Lock & Load

Yesterday was one of the worst days of work ever. In addition to it just being totally nuts and out of control and violent for 10 hours, some kid got her hand crushed in our big, magnetic doors that go outside. Every door in every unit on the entire campus locks from both sides, and every staff has a master key that works for all of them. But they lock through these weird magnet things mounted on then, and they’re extremely heavy and spring loaded that they won’t stay open unless something equally heavy can prop it (I guess this is partly because of the magnets and partly for protective purposes).

So, we have two fenced-in yards in the crevice part of the L-shaped building where the ends of two separate units meet. When kids get particularly violent, sometimes we can just do a “transport” with two people and toss them outside, since we’re a lock-down facility; they can’t get out of the yard, though many have tried. That’s particularly useful when kids are setting up the entire unit and it looks like things could blow and then you have a small mutiny on your hands. And no one wants that.

So, on the unit that adjoins the unit where I usually work is the SCIP unit, where the worst of the worst kids go. And not always the “worst” in terms of behavior, but the ones who need the most care: the hyper-violent, yes, but also the psychotic, and the ones that need the most one-on-one attention. For instance, this is the only unit of 4 on the campus where the “staff counter,” where the computers, phones, etc. are kept, is enclosed in the same unbreakable plastic that is all over the rest of the campus where you might normally find glass, such as on windows. In every other unit, the counters are open. I cut my teeth on this unit when I first started working there, and I’ve occasionally had the opportunity to go back and work a shift, or part of a shift, but I don’t relish it.

So last night I came in from doing a restraint on one of our own kids in the hall, when my boss asked if I could go over to SCIP and help them out. I could already hear the blood-curdling screaming echoing off the walls, so I groaned and said, “Sure,” because that’s what you do. I knew shit was going down, but I didn’t know what.

So I get over there, and there are only two boys on the unit, but they’re going batshit crazy, and there are already 3 male staff over there trying to make sure they don’t get violent. I became the fourth. Just outside the door leading to the yard was the new girl, who’s completely insane, lying on the ground, screaming like she’s being tortured, surrounded by several staff, a nurse, and a therapist. As it turns out, they were tossing her outside (which, as it turns out, is against regulation….) when she ran back toward the door (which they always do when you throw them outside) and someone slammed it – catching her hand. Which then became stuck because the doors automatically lock because of the magnets. The kids in general there get very protective of each other when they’re not trying to kill each other, and when one kid gets genuinely hurt, they other kids freak out and think the staff are trying to kill them. (I won’t even go into the restraint I had to do with another staff a few weeks ago outside on a teenage boy who had a bloody nose that eventually got blood everywhere, and the kids starting ganging up on us because they thought the staff had bloodied him up, and there were no other staff around to help us, and it was really scary. And gross.) Which is why the two boys on the unit, two of the most violent and aggressive and crazy on the whole campus, were freaking out. The situation was eventually defused.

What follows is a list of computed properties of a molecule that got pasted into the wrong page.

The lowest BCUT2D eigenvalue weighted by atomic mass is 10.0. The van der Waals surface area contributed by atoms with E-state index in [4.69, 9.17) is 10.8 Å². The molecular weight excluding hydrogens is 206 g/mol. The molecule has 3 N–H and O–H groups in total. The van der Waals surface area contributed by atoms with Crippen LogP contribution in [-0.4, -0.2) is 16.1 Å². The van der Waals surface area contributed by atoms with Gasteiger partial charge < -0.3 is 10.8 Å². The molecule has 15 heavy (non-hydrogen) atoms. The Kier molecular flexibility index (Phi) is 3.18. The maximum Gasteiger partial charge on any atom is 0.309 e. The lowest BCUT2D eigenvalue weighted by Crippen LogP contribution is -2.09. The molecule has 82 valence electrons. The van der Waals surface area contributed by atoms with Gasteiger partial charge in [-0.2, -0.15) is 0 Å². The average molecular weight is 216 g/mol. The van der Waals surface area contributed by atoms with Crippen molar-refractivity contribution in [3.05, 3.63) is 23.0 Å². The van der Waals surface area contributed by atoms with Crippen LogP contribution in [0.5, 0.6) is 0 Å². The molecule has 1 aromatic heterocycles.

I don’t know who slammed the door on her hand, or what’s going to happen to them, because the girl is in DHS custody, and someone’s head will have to roll for it. But at least two of her fingers were crushed, literally, everything ripped off down to the bone. Gone.

To give you an idea of the environment in which I work, when the Team Leader for that unit came back inside and I asked if there was anything further I could do to help, she very matter-of-factly said that after they took her to the hospital, someone needed to clean up the large pool of blood on the step outside, and the chunks of skin that were all over the door. Then smiled at me.

Which immediately made me queasy, combined with the chilling screams I’m sure the entire city was hearing, and as soon as possible I sneaked back to my own unit and avoided any further blood or chunks of skin cleaning up duty.

Being physically and verbally assaulted non-stop by 11 pre-teens was preferable to that. This is what I do for money.

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One response to “Lock & Load

  1. Jesus Christ.

    Um, I’m going to quit being angsty about my job for a bit now.

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